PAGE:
This large-scale redevelopment project will cement the University of Central Lancashire (UCLan) as one of the UK’s largest and most popular universities.
Ambitious campus development initiative underway
The University of Central Lancashire (UCLan) has begun work on an ambitious redevelopment project of its Preston campus. This initiative will take over a decade to complete, with the objective of creating an inspiring educational environment that blends world-class teaching and learning with green and accessible space. This work will include:
- Construction of a £30 Million-Plus Engineering Innovation Centre
- Erection of a new student services building
- Landscaping of the historic Maudland Bank canal basin
- Encouraging commercial integration with Preston’s businesses and communities
- Creation of a healthy, accessible and environmentally sustainable campus
Planning for the future
This initiative is evidence that UCLan is adapting effectively to the demand-based system that will come into place at the beginning of the next academic year with the deregulation of the intake cap. It means that the university is well positioned to maximise 2015/2016 intake levels as 30,000 extra student places become available nationally before restrictions are removed completely from 2016.
Together with the £100 million recently spent on teaching facilities, this should be seen as an indication of UCLan’s prudent management and foreword thinking at a time when reduced block grants from the government have created budgetary constraints forcing universities to concentrate financial resources on education and research.
As such, there has been a privatisation of areas not seen as economic priorities, something that can be seen with campus bookstores being replaced by chains and the arrival of privatised catering and cleaning companies, for instance.
Opportunities for private property investors
These structural shifts in the business of higher education institutions have presented opportunities for private investors. This includes Purpose Built Student Accommodation, a sector that was once the preserve of universities that have in recent years been forced to offload accommodation responsibilities to private developers.
However, universities cannot turn a blind eye to local standards of student accommodation despite not having the budgets to address the issues with university owned halls of residence that are ill equipped to deal with modern realities. Several universities have already experienced difficulties, with first-year students in Bristol forced to share rooms at the beginning of this academic year as a consequence of mismanagement of local supply issues.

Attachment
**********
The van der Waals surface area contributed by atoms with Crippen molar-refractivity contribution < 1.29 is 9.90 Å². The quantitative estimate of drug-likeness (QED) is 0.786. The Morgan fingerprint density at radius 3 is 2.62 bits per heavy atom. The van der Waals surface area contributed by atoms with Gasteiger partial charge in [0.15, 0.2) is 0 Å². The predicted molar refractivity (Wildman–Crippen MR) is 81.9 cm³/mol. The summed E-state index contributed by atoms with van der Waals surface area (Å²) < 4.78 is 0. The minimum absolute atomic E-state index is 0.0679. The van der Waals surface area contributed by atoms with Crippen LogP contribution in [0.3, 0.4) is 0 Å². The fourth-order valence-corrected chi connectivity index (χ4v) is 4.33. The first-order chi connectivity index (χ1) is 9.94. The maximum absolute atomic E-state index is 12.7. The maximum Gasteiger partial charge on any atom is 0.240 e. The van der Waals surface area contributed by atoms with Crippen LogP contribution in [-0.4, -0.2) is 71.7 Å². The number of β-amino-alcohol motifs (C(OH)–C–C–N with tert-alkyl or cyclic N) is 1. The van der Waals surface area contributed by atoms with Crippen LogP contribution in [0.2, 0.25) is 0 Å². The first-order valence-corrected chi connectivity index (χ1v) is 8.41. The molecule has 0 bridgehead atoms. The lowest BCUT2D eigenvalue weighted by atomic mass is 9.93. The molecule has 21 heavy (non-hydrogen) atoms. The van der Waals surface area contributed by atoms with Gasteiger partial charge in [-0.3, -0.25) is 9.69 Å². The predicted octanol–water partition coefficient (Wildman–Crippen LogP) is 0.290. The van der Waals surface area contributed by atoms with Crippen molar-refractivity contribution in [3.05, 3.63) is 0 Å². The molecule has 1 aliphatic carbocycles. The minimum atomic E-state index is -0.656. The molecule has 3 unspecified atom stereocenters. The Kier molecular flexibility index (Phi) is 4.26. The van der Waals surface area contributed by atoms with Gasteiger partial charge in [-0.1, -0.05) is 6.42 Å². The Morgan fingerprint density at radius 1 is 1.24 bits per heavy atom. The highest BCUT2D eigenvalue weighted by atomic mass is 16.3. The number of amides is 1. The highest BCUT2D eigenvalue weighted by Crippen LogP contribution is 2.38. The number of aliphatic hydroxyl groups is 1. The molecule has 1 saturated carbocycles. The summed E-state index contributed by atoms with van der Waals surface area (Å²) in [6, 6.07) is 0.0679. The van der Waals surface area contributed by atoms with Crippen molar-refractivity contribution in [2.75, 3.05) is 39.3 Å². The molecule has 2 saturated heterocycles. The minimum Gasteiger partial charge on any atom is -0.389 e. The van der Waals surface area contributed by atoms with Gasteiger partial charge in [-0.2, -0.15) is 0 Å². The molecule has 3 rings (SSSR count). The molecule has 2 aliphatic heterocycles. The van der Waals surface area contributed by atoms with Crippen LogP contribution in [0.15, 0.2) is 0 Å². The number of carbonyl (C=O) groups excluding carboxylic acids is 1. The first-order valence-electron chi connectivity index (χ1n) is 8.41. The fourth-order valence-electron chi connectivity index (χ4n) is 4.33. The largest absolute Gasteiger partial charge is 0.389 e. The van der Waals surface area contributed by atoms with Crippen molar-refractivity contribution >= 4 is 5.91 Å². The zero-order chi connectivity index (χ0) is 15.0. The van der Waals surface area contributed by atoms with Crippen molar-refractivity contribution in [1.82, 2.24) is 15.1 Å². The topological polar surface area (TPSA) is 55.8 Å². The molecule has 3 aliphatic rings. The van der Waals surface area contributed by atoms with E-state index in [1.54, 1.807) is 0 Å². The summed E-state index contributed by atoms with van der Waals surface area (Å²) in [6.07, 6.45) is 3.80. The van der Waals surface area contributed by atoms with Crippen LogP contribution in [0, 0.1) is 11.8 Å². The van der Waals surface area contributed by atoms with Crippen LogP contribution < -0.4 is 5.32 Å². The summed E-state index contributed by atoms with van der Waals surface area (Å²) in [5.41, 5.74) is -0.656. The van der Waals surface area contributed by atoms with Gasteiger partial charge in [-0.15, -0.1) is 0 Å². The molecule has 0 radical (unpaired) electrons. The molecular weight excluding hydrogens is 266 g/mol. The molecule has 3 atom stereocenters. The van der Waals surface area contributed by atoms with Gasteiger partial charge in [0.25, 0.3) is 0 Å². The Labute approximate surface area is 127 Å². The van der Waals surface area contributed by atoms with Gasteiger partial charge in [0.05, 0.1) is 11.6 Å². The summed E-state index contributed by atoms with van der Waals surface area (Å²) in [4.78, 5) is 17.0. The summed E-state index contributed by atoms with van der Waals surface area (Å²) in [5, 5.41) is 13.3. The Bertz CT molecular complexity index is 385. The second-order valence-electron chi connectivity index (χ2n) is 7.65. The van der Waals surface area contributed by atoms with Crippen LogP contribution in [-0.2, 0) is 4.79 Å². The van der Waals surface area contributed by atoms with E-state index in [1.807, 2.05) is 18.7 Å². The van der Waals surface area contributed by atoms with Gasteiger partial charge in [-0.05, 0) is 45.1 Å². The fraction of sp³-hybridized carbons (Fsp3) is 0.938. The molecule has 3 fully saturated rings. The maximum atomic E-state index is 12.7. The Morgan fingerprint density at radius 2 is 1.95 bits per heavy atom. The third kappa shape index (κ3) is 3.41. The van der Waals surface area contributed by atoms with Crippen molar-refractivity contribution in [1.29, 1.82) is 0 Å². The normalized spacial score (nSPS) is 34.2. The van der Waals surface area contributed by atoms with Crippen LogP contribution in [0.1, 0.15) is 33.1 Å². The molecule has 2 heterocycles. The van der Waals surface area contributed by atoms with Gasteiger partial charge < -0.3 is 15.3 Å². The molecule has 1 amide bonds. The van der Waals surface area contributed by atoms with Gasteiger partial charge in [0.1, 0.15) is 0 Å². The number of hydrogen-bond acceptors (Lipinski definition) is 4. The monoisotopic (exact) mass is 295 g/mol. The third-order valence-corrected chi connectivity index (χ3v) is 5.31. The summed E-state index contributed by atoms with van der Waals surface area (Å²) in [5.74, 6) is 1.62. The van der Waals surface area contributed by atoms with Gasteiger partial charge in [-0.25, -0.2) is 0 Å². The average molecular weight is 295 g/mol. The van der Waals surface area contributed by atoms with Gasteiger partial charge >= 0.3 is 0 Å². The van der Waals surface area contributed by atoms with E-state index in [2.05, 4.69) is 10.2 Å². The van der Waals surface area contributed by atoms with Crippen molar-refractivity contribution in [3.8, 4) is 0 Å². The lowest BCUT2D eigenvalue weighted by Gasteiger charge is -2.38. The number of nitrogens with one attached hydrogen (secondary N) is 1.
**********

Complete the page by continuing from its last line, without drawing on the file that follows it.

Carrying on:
With only 26% of students having access to designated student rooms across the UK, there is a synergy between university campus redevelopment and PBSA in terms of ensuring the institution remains an attractive academic destination.
Students see quality accommodation as central to their university experience, and their availability represents a key element of their university selection. Importantly, there is a relationship between PBSA rent levels and what universities charge; rising tuition fees mean that students are prepared to pay more for accommodation that allows them to maximise the university experience and achieve a level of employability that will enable them to pay off their student loans.
Given the high expectations of students with regard to facilities, investors can expect higher returns from properties offering elements like gyms, cinemas and coffee shops than those bought by private developers from old, poorly equipped university stock.
This synergy of university and privately owned facilities is well encapsulated by the way UCLan’s campus redevelopment initiative will eventually surround our Jubilee Court Student Property with university-owned walkways, landscaped public spaces and a state of the art sports centre.
UCLan’s campus redevelopment work would be unable to meet its objective of sustaining high intake levels without private developers providing student property of a similarly high standard. At 17%, the access of Preston’s students to designated student rooms is well below the national average and private student property developments like Jubilee Court will ensure that the university stays on the cutting edge of the academic sector for the foreseeable future.